How many of you remember the Six Day War, with its startling Israeli military conquest? Even here in chutz la’aretz, there was a feeling of euphoria over the miraculous stunning victory. Four weeks before, Egyptian President Gamal Abdul Nasser announced his goal of destroying Israel and casting it into the sea, an idea he perhaps got from an earlier Egyptian…Paroh. The feeling in Eretz Yisroel was one of despair, and the elderly prime minister, Levi Eshkol, did little to inspire confidence in his people.
But on the morning of June 5, 1967, the Israeli Air Force launched a preemptive attack, effectively destroying the Arab air forces. Then the tank corps destroyed Egyptian forces in the Sinai. After that, they set out against Jordanian-controlled territory in East Jerusalem and the West Bank. In the end, Chevron and the Meoras Hamachpeilah, Bais Lechem and Kever Rochel were back under Jewish control. And the most emotional conquest, the Old City of Yerushalayim and the Kosel Hamaarovi, were in Jewish hands once again.
It’s hard to recapture that feeling of elation so many years later. This writer was just past his bar mitzvah when these events took place. There was a sublime feeling in the air, as the Hand of Hashem guarding us was clearly felt. Even in the secular world, the publications were filled with praise for the Israeli supermen, at least for the moment. There was a great feeling of hisorerus and these events were a catalyst for the great baal teshuvah movement. On the other hand, there was an overconfidence brought about by a feeling of kochi ve’otzem yodi, the power of Tzahal, the Israeli armed forces.
Shortly after the war, amidst the celebrations, a religious officer approached the Yerushalmi maggid, Rav Shabsi Yudelevitz, and asked him to deliver a speech to the soldiers to be mechazeik them in yiras Shomayim. For reasons of his own, the maggid tried to decline the invitation, but to no avail. The soldier was persistent and sent him numerous messages until Rav Shabsi finally accepted. On the way to the army base, Rav Shabsi thought that he would probably be speaking to an audience of 20 or 30 men, but when he reached his destination, he was shocked to see that he would be addressing thousands of soldiers!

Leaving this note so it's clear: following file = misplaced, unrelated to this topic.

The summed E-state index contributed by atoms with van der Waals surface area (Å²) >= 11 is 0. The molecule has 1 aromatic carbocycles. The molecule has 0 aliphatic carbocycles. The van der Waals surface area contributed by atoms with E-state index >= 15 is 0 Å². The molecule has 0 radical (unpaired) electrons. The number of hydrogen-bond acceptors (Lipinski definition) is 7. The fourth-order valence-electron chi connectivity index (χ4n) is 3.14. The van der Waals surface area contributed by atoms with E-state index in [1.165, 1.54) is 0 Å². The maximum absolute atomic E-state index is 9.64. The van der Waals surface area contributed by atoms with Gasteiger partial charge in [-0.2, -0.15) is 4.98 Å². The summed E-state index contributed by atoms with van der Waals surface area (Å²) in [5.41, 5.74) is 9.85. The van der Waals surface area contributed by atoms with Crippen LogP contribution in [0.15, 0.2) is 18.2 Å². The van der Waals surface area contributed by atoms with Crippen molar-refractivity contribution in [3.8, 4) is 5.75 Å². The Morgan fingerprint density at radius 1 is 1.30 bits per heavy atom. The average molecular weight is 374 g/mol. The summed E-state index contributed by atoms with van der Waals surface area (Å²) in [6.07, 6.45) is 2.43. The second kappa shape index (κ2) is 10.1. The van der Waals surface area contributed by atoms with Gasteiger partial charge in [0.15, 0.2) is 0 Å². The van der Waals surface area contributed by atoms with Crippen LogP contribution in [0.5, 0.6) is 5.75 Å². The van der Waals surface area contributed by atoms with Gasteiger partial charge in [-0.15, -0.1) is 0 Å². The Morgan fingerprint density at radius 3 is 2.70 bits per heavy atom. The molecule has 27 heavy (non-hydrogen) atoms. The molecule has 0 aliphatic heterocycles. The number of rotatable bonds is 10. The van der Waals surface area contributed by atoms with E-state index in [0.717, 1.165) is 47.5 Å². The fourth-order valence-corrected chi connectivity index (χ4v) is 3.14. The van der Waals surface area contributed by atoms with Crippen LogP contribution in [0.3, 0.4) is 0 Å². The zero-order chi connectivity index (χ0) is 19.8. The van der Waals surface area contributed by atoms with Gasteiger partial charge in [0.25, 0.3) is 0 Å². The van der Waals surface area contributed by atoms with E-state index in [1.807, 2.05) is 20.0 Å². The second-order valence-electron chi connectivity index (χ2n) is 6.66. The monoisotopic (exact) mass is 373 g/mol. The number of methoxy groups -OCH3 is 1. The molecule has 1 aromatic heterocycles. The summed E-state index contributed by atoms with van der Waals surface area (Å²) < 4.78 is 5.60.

There they sat, all in their uniforms, an imposing sight. One could imagine that at the time, there was a feeling of arrogance amongst them. Tzahal was venerated by all as heroes and conquerors. The maggid was a bit intimidated, wanting to turn back home, but he had no choice, so he entered and took his assigned seat up front.
He sat there, engrossed in thought, preparing for his speech. With half an ear, he listened to the speaker who was at the podium. It was a senior army officer, who spoke about various military issues, giving the maggid precious time to think about what he would say. Then the speech came to an abrupt end. The officer stood there erect, with an air of haughtiness about him. He was silent for a few seconds and then turned towards the maggid and said: “Who doesn’t know that our Air Force played such a major role in our victory as they lead the way on all fronts? Our engineering corps worked with such devotion under trying circumstances and our infantrymen risked their lives to bring us success on the battlefield. In short, our massive victory was brought about through the contributions of our soldiers on land, and the sea, and in the air. And now esteemed soldiers, a rov came here from Yerushalayim, perhaps from Meah Shearim or from some yeshiva, to relate to you what the yeshiva bochurim contributed to the victory.”
Thousands applauded as the officer concluded with cynicism, “I hereby introduce the honorable rov.”
Rav Shabsi was furious inwardly, but he did not let it show. He approached the podium calmly and began: “Chevrah of honorable soldiers, the question was asked here: What did we do to contribute to the victory? What part did we play in this war?
“As is known to all of us, the general forecast of the military hierarchy at the outset of the war was a gloomy one. They spoke about 60,000 casualties, r”l, to the extent that it was decided to designate large gardens in numerous cities as temporary burial grounds for the dead. Who would have been involved in burying these soldiers? The bochurim of the yeshivos. They would have been drafted to perform this sacred mitzvah. Then, understandably, the honored officer who spoke before me would announce that we contributed handsomely to the cause.
“But, honored soldiers, Hakadosh Boruch Hu did not want us to be distracted from our Torah learning, so it was decreed in heaven that the lives of those 60,000 soldiers will be spared and the merit of limud haTorah will protect them. If so, I declare from this stage that we, the bnei hayeshivos, donated 60,000 people as well as the gardens of Tel Aviv, Yerushalayim, and other cities. Did you insist specifically on being buried? Why wouldn’t you be happy that Hashem granted life and in place of temporary graveyards there are lush green gardens? Get up on your feet and thank Hakadosh Boruch Hu!”
There was a thunderous round of applause in the massive auditorium, but the maggid did not stop there, as he decided to teach them another lesson: that with arrogance and a feeling of “my strength and the might of my hand” bringing success, they were bound to lose these miracles. “Was it the armed forces that were victorious? In the Six Day War, there were miracles beyond what anyone could have imagined. What is there to gloat about? Hashem is the General of all the wars. ‘Hashem is the Master of war’ (Shemos 15:3). He alone wages war and He alone is responsible for victory.”